Network Types – CompTIA A+ 220-801: 2.8

| December 2, 2012


We often use many different network types to connect our devices together. In this video, you’ll learn the differences between a LAN, WAN, PAN, and MAN.

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The term LAN stands for Local Area Network. And although the term local is pretty relative, we’re really talking about the network that is inside of a building, maybe a network that extends between multiple buildings. But it’s in a relatively confined area. We’re using things like Ethernet connectivity, or 802.11 wireless access. If you get slower than that, people really don’t consider that a local connection. If you have local connectivity, then you generally have some pretty nice bandwidths to be able to get to your local data.

A WAN is a Wide Area Network. It is a network that extends across a large area. This might go to the other side of the world. It might go down the street, but it’s something that’s not connecting to you locally. You generally have to connect across a long distance to be able to do that. And also, generally, your speeds are not going to be as good as if you are directly connected over a LAN type of connectivity.

There are many, many different ways to connect over a Wide Area Network. There’s point-to-point connections. There’s serial connections. You’ve got MPLS-type connectivity. You can connect in the ground, using cables all the way to that remote side, or you might use something like a satellite connection that’s a non-terrestrial link. If you’re going over those longer distances, then it’s going to be a WAN connection.

The term PAN is a relatively new term in networking. It stands for Personal Area Network. Generally, this is a Bluetooth network, with your own devices connecting to it. But it could also be a low-powered 802.11 wireless network as well. We commonly see this in our automobiles. We can connect our mobile devices to our automobile audio system. We can integrate our dialing service so that we can have complete hands off. We can keep our hands on the wheel and our eyes looking forward using that personal area network. Our mobile phones also have our wireless connections we might have for Bluetooth so that we don’t have wires anywhere around. It makes it more convenient to use the telephone. And also, if you want to use this for health purposes, there’s some great mobile meters that you can stick on your clothing, or on your belt, that will measure how much you’ve walked that day. And you can keep track of your health using that personal area network.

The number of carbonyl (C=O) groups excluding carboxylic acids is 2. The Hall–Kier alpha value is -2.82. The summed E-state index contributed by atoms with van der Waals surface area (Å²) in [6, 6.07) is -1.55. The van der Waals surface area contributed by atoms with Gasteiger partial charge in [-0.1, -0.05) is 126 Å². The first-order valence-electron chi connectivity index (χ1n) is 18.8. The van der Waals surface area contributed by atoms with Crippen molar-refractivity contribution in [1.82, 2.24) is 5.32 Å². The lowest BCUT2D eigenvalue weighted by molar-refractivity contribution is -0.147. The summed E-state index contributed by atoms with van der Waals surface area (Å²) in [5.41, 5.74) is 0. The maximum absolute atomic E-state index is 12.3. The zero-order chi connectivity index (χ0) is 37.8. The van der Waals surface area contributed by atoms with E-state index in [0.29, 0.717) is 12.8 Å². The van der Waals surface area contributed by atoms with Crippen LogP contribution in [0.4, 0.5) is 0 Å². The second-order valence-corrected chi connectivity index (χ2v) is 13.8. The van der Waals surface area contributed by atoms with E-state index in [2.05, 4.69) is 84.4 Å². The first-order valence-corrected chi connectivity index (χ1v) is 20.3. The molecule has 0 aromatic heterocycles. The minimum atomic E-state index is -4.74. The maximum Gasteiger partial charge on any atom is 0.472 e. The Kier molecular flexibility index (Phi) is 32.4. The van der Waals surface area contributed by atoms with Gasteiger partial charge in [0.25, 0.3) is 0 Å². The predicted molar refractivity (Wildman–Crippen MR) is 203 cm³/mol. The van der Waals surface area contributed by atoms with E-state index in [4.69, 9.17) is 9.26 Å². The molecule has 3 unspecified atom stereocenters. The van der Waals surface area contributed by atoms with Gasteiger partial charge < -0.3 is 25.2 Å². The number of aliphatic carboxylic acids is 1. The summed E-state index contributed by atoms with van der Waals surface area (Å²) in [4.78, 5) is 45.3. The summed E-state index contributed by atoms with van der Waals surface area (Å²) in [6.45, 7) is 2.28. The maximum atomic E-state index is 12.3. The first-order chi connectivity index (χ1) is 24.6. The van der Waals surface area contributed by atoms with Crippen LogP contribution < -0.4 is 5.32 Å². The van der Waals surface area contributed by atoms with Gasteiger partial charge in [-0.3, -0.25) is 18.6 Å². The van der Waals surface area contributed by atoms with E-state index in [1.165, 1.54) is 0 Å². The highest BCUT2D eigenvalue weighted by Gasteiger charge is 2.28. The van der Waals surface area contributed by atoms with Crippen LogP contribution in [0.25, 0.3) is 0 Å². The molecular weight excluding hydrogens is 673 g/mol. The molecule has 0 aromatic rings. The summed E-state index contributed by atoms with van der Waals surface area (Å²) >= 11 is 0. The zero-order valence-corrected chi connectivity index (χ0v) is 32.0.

A MAN is a Metropolitan Area Network. This is a network that is bigger than a LAN and smaller than a WAN. It’s usually just in a city, however, so, usually, you are connecting to devices that are within a relatively small geography. Historically, these MANs have connected via protocols in connectivity that have been very, very specific to the metropolitan area.

But these days, we seem to be standardizing more and more on Ethernet. So there is a type of Ethernet called Metro Ethernet, or Metropolitan Ethernet. And these days, it’s a very common way to connect up to the MAN so that you can connect devices that might be in the same city. Although we’ve historically had network providers that gave us access from one site to another over large distances, we’re finding that Metropolitan Area Networks are increasingly being owned by the government themselves.

That’s because, obviously, the government has, already, the right of way. It’s contained within a metropolitan area. And these days, it’s become very easy, from a technological perspective, to put fiber in the ground and connect different sites together. And if you’ve already got the right of way, it makes it a very cost-effective way for the government to provide you with a low cost network connection.

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Category: CompTIA A+ 220-801

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